What is Data?
• Data are raw ingredients from which statistics are created.
• Statistical analysis can be performed on data to show
relationships among the variables collected.
• Through secondary data analysis, many different researchers
can re-use the same data set for different purposes.
Is higher-level data that have been compiled
from smaller units of data.
• Examples: inflation rate, consumer price
index, demographic data for city or state
• Data directly observed or collected from a
specific unit of observation.
• Contain individual cases, usually individual
people, or in the case of Census data,
• Census: the unit of observation is probably an
individual, a household or a family.
• Survey or poll: the responses of a single respondent
• A data set or study is
made up of the raw data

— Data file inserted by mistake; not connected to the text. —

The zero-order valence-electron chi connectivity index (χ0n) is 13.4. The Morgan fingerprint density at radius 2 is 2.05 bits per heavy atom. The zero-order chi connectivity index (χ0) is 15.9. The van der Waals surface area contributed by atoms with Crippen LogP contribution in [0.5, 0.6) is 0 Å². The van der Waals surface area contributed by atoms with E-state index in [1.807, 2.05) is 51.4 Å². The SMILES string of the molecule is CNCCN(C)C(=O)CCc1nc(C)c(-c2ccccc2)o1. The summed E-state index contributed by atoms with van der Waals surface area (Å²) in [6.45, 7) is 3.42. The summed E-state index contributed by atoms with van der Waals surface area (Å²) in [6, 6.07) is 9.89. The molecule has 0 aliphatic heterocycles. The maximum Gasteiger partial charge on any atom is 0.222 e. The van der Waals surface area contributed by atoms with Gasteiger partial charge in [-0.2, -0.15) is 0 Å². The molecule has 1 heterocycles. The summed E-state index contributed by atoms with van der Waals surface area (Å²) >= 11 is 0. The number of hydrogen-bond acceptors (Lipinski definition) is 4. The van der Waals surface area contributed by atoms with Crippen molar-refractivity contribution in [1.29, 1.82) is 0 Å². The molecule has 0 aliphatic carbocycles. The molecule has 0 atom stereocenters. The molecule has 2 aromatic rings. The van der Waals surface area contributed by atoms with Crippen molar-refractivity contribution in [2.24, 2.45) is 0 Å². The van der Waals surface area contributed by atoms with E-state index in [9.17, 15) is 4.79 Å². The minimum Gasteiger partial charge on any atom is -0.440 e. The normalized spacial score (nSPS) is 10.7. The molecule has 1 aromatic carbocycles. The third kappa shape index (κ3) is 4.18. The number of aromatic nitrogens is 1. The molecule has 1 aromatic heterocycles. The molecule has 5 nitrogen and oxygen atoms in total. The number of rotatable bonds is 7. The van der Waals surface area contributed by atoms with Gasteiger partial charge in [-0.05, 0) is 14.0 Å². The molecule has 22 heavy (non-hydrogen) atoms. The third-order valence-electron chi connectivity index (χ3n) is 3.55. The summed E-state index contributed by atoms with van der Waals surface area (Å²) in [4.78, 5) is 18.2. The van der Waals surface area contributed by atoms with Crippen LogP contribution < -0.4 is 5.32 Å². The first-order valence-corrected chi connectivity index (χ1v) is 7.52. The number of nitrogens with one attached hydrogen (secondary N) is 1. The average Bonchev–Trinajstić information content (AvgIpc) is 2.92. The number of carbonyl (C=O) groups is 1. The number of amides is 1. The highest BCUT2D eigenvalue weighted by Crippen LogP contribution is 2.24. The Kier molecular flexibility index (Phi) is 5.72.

file and any related files,
usually the codebook
and setup files.
• Most data sets require at
least basic statistical or
spreadsheet programs to
Types of data
• Cross-Sectional - data that are
only collected once.
• Time Series study the same
variable over time.
• Longitudinal Studies describe
surveys that are conducted
repeatedly, in which the same
group of respondents are
surveyed each time.
1. Think about who might
collect the data.
• Could it have been collected by a government
• A nonprofit or nongovernmental organization?
• A private business or industry group?
• Academic researchers?
2. Look for publications that use
the kind of data you’re looking for
and that cite the dataset
In other words, is the data you
want mentioned in scholarly
articles or government reports
or some other source?
3. Once you know that what you want
exists, it's time to hunt it down.
• Is it freely available on the web?
• Or part of a package to which the
library already subscribes?
• Is it something we can buy? (And is
it within the library's budget and
can the purchase be made quickly
enough to fit your timeframe?)
• Can it be requested directly from the